April 20, 2020

Being an orthodontist is great!

I have worked as an orthodontist since 1984 and I have decided to write a post on the “great things about orthodontics”.  I know that many of these apply to dentistry in general. However,  I only know about orthodontics.


Every patient is different.  They all bring their individual challenges. These may be associated with their malocclusion, their health and their socio-economic status. They all need to be addressed as part of our planning. This means that every day is different and challenging.

Treatment rarely goes completely to plan. Nearly every patient is a puzzle (at least to me!).

There is nothing like completing treatment and fully appreciating the changes you have helped your patients achieve. Even if the changes are minor, they all seem to matter.

Brackets in place

It is great to try new techniques and developments that are designed to improve treatment and make things easier for the operator and patient.  Like all orthodontists, I have done this many times. However, it is not so clever to tell the patient that this new technique is going to make their treatment faster, correct airway problems and generally be great in a world crisis!


Being a member of the team that turns a first-year undergraduate into a dentist in five years is one of the most satisfying things we can do.

Similarly, helping a first-year postgraduate (resident) to become a specialist in three years is a privilege.


Planning an orthodontic clinical trial is great fun. Obtaining funding for the trial is a great feeling. This is then followed by trepidation that we actually have to do the study.

Completing the trial with a group of collaborators in fantastic. Writing the paper and getting it published is an incredible feeling. Discussing the findings with others, mainly the fringe is challenging!

Conferences and blogs

Orthodontic conferences are great opportunities for meeting highly motivated people from all over the World. The learning opportunities are tremendous. However, presenting is very scary!

Writing an orthodontic blog takes some time, but it is very satisfying to hear that this helps people understand the literature in this busy time.

Adapting to new teaching technologies is challenging and satisfying. Giving seminars from your study at home is harder than face to face. But this is the future.

Being an orthodontist is great. Does anyone want to add other things in the comments?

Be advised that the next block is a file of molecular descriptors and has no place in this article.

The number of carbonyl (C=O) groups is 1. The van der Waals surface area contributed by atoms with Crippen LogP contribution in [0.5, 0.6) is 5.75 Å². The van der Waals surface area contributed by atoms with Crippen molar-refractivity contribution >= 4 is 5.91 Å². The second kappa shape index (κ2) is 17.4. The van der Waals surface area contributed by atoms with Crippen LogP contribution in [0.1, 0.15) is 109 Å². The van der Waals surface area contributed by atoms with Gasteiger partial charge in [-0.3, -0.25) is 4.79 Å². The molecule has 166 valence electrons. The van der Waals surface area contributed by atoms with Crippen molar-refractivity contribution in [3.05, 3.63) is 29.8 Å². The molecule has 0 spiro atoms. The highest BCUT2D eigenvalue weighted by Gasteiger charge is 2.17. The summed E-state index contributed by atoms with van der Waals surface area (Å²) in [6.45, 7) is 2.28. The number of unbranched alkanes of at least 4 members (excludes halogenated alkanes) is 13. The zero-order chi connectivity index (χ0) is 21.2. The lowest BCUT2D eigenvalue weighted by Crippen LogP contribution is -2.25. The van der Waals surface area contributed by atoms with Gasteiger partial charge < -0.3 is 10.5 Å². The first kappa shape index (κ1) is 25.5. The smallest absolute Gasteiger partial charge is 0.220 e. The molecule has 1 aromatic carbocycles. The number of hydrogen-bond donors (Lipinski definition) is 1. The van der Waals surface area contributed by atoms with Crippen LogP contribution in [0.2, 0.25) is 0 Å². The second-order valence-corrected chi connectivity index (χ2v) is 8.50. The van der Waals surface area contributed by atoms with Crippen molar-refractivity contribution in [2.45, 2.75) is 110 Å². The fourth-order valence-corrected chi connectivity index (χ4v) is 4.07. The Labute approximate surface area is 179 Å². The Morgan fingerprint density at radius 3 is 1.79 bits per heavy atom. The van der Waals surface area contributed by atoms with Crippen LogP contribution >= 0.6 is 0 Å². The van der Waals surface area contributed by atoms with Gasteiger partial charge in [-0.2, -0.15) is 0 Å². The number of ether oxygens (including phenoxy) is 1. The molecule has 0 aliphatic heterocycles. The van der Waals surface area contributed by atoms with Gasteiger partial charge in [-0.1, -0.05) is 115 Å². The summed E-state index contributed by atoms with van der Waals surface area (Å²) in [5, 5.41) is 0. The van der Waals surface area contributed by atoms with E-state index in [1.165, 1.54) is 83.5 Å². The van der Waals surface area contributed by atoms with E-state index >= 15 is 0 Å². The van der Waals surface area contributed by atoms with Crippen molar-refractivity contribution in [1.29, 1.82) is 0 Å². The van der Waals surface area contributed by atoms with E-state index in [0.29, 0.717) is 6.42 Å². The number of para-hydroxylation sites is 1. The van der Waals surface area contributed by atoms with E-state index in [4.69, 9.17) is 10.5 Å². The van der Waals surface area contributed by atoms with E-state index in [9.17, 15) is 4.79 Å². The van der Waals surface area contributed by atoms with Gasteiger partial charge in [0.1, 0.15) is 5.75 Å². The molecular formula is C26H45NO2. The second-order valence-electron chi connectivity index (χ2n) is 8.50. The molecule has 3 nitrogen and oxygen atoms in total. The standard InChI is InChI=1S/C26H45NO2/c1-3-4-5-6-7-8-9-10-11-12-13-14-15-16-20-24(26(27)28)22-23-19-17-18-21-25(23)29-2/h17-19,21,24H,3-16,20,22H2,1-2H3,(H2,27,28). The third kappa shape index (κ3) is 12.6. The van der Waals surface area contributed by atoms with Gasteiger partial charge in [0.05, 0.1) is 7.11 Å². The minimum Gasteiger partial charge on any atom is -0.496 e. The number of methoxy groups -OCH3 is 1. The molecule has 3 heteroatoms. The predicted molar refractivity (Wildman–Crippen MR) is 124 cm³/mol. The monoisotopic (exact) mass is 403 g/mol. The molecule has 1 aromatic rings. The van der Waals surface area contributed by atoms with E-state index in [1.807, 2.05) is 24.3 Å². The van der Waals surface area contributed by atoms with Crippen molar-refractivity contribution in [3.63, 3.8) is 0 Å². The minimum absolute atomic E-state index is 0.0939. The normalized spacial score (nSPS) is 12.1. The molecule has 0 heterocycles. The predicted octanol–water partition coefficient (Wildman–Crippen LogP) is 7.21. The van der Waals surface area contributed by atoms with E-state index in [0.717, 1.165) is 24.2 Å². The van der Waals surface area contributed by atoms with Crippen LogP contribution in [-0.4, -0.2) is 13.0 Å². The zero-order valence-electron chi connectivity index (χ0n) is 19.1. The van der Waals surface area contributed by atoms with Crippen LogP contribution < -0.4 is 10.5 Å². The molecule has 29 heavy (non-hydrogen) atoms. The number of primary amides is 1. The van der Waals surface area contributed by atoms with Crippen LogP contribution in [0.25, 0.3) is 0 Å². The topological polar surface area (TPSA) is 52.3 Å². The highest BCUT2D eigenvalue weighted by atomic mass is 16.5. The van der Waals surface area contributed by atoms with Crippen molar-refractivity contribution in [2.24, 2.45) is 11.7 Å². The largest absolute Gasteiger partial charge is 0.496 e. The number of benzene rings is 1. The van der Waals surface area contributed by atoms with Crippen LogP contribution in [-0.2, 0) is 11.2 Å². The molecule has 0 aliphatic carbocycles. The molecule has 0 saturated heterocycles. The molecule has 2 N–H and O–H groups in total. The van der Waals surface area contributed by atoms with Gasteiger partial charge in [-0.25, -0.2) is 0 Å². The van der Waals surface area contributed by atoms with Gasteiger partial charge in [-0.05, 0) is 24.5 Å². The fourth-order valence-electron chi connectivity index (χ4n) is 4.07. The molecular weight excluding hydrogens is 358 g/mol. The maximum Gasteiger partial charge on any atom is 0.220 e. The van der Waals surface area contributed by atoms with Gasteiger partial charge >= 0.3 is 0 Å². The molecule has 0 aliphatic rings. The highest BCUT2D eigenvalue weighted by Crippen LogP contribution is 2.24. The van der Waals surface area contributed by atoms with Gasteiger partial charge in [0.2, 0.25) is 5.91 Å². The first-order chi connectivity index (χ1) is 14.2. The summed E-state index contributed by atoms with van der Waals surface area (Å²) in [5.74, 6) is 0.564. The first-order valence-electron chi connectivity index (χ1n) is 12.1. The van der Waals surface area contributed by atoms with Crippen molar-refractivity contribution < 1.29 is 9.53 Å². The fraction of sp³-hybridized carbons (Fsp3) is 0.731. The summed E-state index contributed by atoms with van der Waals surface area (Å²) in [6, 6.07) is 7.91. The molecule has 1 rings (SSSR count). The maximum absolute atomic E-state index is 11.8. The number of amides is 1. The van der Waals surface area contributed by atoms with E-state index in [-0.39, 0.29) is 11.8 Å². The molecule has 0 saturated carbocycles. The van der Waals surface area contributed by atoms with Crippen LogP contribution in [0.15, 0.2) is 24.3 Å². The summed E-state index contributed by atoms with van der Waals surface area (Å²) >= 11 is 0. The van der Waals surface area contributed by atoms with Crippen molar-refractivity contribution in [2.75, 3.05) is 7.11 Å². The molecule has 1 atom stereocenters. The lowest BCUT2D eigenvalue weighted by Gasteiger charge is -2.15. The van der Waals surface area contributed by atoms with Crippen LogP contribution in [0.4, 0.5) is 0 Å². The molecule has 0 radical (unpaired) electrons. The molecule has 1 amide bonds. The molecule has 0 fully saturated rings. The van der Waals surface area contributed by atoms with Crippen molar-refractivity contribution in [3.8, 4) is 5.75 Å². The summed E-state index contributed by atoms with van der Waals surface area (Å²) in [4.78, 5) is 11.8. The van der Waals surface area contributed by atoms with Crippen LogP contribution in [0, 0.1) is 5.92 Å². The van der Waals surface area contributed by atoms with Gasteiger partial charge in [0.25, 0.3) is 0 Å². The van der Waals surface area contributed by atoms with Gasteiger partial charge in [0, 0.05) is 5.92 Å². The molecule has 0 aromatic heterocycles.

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Have your say!

  1. “As someone who still loves orthodontics after fifty years practice, I feel privileged to have spent my working life helping people feel good about their dental and facial appearance and function. I also feel privileged to have benefited from the knowledge and research of great teachers and clinicians, including you, Dr O’Brien. This could also not have happened without the vision of use of orthodontic auxiliaries, ‘on-site’ technicians and early adoption of digital imaging, I think back to the countless hours in the mid to late 1990’s spent scanning countless photos and radiographs into (Dolphin) Imaging,through to pre-2010 when we changed to digital X-Rays. We are so fortunate now, to have instant access to records of patients treated thirty or more years ago and to be able to show patients their pre and post treatment images. Because we were also early adopters of fixed (commonly U2-2, L3-3) bonded retainers (“Flexis”), we commonly see patients because of bonding failures but much less frequently because of failed or relapsed treatments. As you wrote above, every treatment start is a new journey and every completion and follow-up an excitement.
    The evidence-based guidelines we were taught as graduate students and progressively over the years are as true now as they were in the past. I could not think of a more enjoyable occupation than providing the service to our patients.

  2. How about the privilege of an interdisciplinary team collectively working to create a win-win-win situation (patient/providers/staff)
    Colin Richman/404-784-7272

  3. What I most enjoy is to try new things, as a second generation of orthodontist and third of dentists in my family. I enjoy working with my father and in the future with my son. It’s a family tradition, and we are treating the children and grand children of my father’s patients.
    I have learned not ti try a new system or appliance before knowing how it works.
    Another thing that I enjoy is talking with some of my best friends who are orthodontists too and at the of the evening discussing some treatment alternatives for the more complex cases.

  4. I’m fortunate now to have treated children and grandchildren of patients. Nothing is more gratifying than having 2nd & 3rd generation patients .

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